263173 Coal Oxycombustion Flowsheet Optimization

Tuesday, October 30, 2012: 12:55 PM
323 (Convention Center )
Alexander W. Dowling1, Lorenz T. Biegler1 and David C. Miller2, (1)Chemical Engineering, Carnegie Mellon University, Pittsburgh, PA, (2)U.S. Department Of Energy, National Energy Technology Laboratory, Morgantown, WV

Increasing atmospheric concentrations of carbon dioxide have unquestionable sparked scientific interest in developing fuel sources with reduced carbon footprints. Many researchers have begun developing technologies to enable carbon capture, utilization and sequestration with traditional fossil fuels. All of these new powerplant flowsheets require some separation to purify CO2 to high concentrations for utilization or sequestration at high pressures. In a coal oxycombustion process the additional separation happens at beginning. Oxygen is concentrated from air, and the coal is burned in a very nitrogen light environment. Thus the flue gas leaving the boiler contains mainly water and CO2. Unlike some other coal carbon capture schemes, large separation units are not required post-combustion. There is also some potential to retrofit existing coal power plants for oxycombustion.

Coal oxycombustion on a large scale is a very immature technology; heuristic methods tailored to design near high performance oxycombustion plants do not exist. Furthermore the oxyfuel combustion flowsheet is highly integrated; changing one part of the flowsheet can dramatically impact the performance of other units. This makes design and optimization especially challenging. However this also means the oxycombustion design problem an excellent test-bed to develop new flowsheet optimization technologies.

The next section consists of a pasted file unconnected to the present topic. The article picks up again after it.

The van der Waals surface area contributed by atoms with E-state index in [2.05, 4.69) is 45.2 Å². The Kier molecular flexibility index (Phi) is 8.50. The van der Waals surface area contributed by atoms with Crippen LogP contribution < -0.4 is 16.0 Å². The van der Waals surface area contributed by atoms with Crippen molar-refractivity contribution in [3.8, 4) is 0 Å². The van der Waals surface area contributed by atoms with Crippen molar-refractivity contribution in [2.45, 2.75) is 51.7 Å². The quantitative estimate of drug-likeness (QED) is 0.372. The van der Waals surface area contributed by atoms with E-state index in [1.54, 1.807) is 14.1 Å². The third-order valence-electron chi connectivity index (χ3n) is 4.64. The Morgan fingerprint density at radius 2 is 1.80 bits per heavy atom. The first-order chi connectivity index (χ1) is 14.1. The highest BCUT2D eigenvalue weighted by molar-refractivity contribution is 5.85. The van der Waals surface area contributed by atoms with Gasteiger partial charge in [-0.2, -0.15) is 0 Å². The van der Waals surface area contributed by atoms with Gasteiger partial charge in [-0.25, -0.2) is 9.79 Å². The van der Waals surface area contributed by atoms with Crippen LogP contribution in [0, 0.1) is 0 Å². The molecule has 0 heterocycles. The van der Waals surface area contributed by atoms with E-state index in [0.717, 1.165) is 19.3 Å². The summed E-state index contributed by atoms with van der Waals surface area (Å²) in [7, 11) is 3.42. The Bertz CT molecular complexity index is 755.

An example oxycombustion design dilemma is centered on the massive compressor train used to compress CO2 to 150+ atm for sequestration. Some members of the oxycombustion research community are advocating for adiabatic CO2 compression with only a few stages. Although this strategy requires additional mechanical work, it also heats the high pressure CO2 stream. Some of this energy can then be recovered through heat integration with the steam cycle. Other members of the community advocate for using streams in the cryogenic air separation unit for interstage compressor cooling, thus reducing the mechanical work for compression. Due to the integrated nature of the flowsheet both approaches have the potential to impact the design of every major unit. Without a framework to optimize the flowsheet, selecting the best compression strategy remains difficult and un-systematic task.

In this talk we present our efforts to answer the compressor design question through use of advance flowsheet optimization techniques. More specifically we employ a fully equation oriented optimization approach. All model equations, including thermodynamics, and their derivatives are open to the optimization algorithm. This allows us to utilize start of the art large scale nonlinear programming solvers. We present our models for each unit, along with our experiences incorporating cubic equations of state (non-ideal thermodynamics) and heat integration into the optimization problem. We conclude by presenting our plans to extend these developments to the entire oxycombustion flowsheet.


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